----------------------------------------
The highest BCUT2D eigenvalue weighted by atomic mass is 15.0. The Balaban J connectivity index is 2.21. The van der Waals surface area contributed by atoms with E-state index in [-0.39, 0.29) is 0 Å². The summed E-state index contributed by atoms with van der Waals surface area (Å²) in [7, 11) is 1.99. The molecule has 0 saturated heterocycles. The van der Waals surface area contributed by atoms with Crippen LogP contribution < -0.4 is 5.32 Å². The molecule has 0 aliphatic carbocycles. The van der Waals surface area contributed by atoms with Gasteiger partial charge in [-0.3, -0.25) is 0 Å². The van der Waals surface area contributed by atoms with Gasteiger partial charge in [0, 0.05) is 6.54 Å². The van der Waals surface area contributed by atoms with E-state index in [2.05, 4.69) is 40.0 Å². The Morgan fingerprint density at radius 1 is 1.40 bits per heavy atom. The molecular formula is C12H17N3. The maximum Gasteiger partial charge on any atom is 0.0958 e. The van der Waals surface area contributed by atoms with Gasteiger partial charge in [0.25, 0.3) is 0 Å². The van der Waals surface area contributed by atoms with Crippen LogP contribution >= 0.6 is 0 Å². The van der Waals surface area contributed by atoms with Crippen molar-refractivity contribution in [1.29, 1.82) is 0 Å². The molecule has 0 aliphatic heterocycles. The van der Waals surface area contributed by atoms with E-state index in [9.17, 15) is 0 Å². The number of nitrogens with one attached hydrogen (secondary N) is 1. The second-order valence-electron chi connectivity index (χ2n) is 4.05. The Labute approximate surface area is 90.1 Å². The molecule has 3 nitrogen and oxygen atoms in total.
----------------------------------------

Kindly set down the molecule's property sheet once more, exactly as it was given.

The highest BCUT2D eigenvalue weighted by atomic mass is 15.0. The Balaban J connectivity index is 2.21. The van der Waals surface area contributed by atoms with E-state index in [-0.39, 0.29) is 0 Å². The summed E-state index contributed by atoms with van der Waals surface area (Å²) in [7, 11) is 1.99. The molecule has 0 saturated heterocycles. The van der Waals surface area contributed by atoms with Crippen LogP contribution < -0.4 is 5.32 Å². The molecule has 0 aliphatic carbocycles. The van der Waals surface area contributed by atoms with Gasteiger partial charge in [-0.3, -0.25) is 0 Å². The van der Waals surface area contributed by atoms with Gasteiger partial charge in [0, 0.05) is 6.54 Å². The van der Waals surface area contributed by atoms with E-state index in [2.05, 4.69) is 40.0 Å². The Morgan fingerprint density at radius 1 is 1.40 bits per heavy atom. The molecular formula is C12H17N3. The maximum Gasteiger partial charge on any atom is 0.0958 e. The van der Waals surface area contributed by atoms with Gasteiger partial charge in [0.25, 0.3) is 0 Å². The van der Waals surface area contributed by atoms with Crippen LogP contribution >= 0.6 is 0 Å². The van der Waals surface area contributed by atoms with Crippen molar-refractivity contribution in [1.29, 1.82) is 0 Å². The molecule has 0 aliphatic heterocycles. The van der Waals surface area contributed by atoms with E-state index in [9.17, 15) is 0 Å². The number of nitrogens with one attached hydrogen (secondary N) is 1. The second-order valence-electron chi connectivity index (χ2n) is 4.05. The Labute approximate surface area is 90.1 Å². The molecule has 3 nitrogen and oxygen atoms in total.